Margin Call is essentially a fictional treatment of the 2008 financial crisis. A bunch of risk managers discover that their bank is about to go under, they tell senior management, who decides to screw their clients to stay in business. It’s a troubling movie because it’s so right on the money. Here’s the trailer.
The Big Short is also about the 2008 financial crisis, based on the book of the same name by Michael Lewis. This story follows a few traders that saw the meltdown coming and profited handsomely. There are a lot of great scenes in this movie, but my favorite scene uses the game Jenga to explain mortgage bonds. Here’s the clip, and, yes, there’s profanity. The portrayal of this banker in this scene is hilarious because he’s such a jerk and it’s so believable.
The only thing that I didn’t like about this movie is that Brad Pitt so blatantly stole my look and didn’t compensate me for it.
Number Three: Other People’s Money
This gem from 1991 stars Danny DeVito as Larry the Liquidator, a corporate raider that targets a small town cable company run by all around good guy, Gregory Peck. The movie is excellent in so many ways, but I particularly like this scene where DeVito eloquently explains value investing. It’s so brilliant and DeVito is awesome, but is crude and has profanity. I didn’t remember this, but he refers to his talking computer, Carmen, long before any of us had contemplated Siri or Alexa.
Number Two: Trading Places
This is one of the funniest movies of all time, featuring Eddie Murphy and Dan Aykroyd. Two rich brothers, Randolph and Mortimer Duke, are trying to answer the age old ‘nature versus nurture’ debate and bet that they can take a street hustler, Murphy, and turn him into a star trader. At the same time, they strip everything from their employee, Aykroyd, to see if he can survive. The movie is awesome and the climax takes place on the trading floor of one of the Chicago exchanges, which you can see at the end of the trailer. This movie actually inspired two successful traders to try this in real life and the ‘turtle traders’ were born (more on that here).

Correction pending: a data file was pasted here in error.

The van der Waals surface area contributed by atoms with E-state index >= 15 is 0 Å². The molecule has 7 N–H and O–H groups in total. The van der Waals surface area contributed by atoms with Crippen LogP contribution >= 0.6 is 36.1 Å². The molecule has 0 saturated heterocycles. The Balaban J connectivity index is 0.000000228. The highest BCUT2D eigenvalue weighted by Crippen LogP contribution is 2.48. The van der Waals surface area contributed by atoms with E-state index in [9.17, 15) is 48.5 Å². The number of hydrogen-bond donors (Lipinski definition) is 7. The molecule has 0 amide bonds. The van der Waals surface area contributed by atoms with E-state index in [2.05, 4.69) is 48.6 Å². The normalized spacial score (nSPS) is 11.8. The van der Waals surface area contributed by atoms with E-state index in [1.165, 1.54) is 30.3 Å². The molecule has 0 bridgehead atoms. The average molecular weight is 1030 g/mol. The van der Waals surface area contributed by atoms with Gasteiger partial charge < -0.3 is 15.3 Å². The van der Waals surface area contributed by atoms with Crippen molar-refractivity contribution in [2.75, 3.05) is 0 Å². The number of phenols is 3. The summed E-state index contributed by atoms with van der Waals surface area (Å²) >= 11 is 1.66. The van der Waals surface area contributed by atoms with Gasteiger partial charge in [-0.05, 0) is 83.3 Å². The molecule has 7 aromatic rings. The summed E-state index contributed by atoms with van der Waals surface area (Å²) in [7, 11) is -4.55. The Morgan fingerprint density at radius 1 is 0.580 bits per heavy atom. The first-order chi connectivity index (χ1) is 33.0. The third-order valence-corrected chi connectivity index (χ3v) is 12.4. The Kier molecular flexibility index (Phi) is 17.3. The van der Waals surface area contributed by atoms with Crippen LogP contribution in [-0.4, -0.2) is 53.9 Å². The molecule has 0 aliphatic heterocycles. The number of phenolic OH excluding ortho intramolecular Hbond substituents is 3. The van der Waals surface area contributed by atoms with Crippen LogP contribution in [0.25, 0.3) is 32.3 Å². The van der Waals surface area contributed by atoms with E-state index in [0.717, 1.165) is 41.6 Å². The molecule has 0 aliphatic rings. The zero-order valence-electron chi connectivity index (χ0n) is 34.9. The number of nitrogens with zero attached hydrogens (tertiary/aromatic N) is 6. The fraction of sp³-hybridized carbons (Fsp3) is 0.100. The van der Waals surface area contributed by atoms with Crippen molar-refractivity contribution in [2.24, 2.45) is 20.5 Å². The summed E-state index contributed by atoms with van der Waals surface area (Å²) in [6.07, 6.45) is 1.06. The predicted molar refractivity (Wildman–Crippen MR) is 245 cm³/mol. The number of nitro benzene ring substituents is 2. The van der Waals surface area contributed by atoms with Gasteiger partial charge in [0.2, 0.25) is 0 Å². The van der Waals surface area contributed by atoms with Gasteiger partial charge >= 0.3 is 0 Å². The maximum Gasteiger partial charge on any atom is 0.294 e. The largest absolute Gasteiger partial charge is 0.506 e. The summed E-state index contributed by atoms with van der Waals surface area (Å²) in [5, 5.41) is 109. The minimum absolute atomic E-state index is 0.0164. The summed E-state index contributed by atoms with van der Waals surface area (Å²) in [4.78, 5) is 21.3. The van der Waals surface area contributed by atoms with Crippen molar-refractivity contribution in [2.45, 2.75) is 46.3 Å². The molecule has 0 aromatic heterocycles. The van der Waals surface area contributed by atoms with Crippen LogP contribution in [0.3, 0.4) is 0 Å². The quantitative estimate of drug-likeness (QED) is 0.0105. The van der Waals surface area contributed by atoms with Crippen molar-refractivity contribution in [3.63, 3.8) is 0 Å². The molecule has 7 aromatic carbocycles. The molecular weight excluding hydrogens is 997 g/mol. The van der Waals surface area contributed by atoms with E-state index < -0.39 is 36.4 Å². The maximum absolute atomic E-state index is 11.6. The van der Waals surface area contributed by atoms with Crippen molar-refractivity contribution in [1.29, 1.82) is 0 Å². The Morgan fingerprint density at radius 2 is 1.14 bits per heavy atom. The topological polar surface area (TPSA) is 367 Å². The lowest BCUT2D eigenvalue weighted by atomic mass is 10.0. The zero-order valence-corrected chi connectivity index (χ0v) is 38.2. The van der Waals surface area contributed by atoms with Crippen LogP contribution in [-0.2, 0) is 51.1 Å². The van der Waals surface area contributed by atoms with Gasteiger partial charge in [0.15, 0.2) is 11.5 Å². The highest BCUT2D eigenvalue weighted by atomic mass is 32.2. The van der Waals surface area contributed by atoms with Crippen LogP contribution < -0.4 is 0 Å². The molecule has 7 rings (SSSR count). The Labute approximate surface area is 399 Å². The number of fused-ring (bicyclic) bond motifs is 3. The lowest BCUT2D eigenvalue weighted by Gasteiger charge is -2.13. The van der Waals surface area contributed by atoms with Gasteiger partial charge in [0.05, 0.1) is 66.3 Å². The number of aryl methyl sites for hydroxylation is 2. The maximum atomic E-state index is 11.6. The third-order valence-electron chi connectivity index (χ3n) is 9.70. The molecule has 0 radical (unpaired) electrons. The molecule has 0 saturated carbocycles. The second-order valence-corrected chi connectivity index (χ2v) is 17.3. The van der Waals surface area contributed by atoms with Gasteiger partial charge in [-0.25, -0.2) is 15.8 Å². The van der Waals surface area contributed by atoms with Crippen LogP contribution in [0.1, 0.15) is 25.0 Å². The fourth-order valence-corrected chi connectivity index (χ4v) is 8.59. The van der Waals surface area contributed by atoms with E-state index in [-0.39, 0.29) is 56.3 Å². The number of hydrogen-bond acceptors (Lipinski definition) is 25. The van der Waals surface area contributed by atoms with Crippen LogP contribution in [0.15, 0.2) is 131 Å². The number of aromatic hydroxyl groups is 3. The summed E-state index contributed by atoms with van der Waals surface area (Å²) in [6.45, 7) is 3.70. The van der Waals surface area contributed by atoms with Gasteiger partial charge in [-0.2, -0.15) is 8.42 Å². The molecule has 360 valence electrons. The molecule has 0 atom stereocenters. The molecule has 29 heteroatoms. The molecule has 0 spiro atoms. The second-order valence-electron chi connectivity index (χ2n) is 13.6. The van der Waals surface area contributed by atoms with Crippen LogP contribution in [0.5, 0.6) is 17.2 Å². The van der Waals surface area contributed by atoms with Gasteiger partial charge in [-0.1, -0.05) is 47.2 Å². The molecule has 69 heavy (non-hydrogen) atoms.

Best Picture: Wall Street
It should come as no surprise that the greatest Wall Street movie of all time is Wall Street, directed by Oliver Stone and starring Michael Douglass in the role that defined his career. Instead of summarizing the film, I’m attaching the trailer and the most famous scene where Gordon Gekko boldly states that ‘Greed is good.’ Amazingly, Oliver Stone didn’t write the line, but instead took it from a speech by arbitrager (and convicted insider trader) Ivan Boesky at a 1986 graduation address at Berkeley. Be sure to avoid Wall Street 2: Money Never Sleeps, it’s awful in every way.
I hope you’ve enjoyed this list – if I’ve forgotten any great movies or scenes, let me know. I have to admit that as I wrote this up, I was struck by how awful Wall Street can be from the boiler room brokers to ‘greed is good.’ As I said at the top, I love securities and markets, but now realize that I’m happy to be doing it as a fiduciary in suburban St. Louis.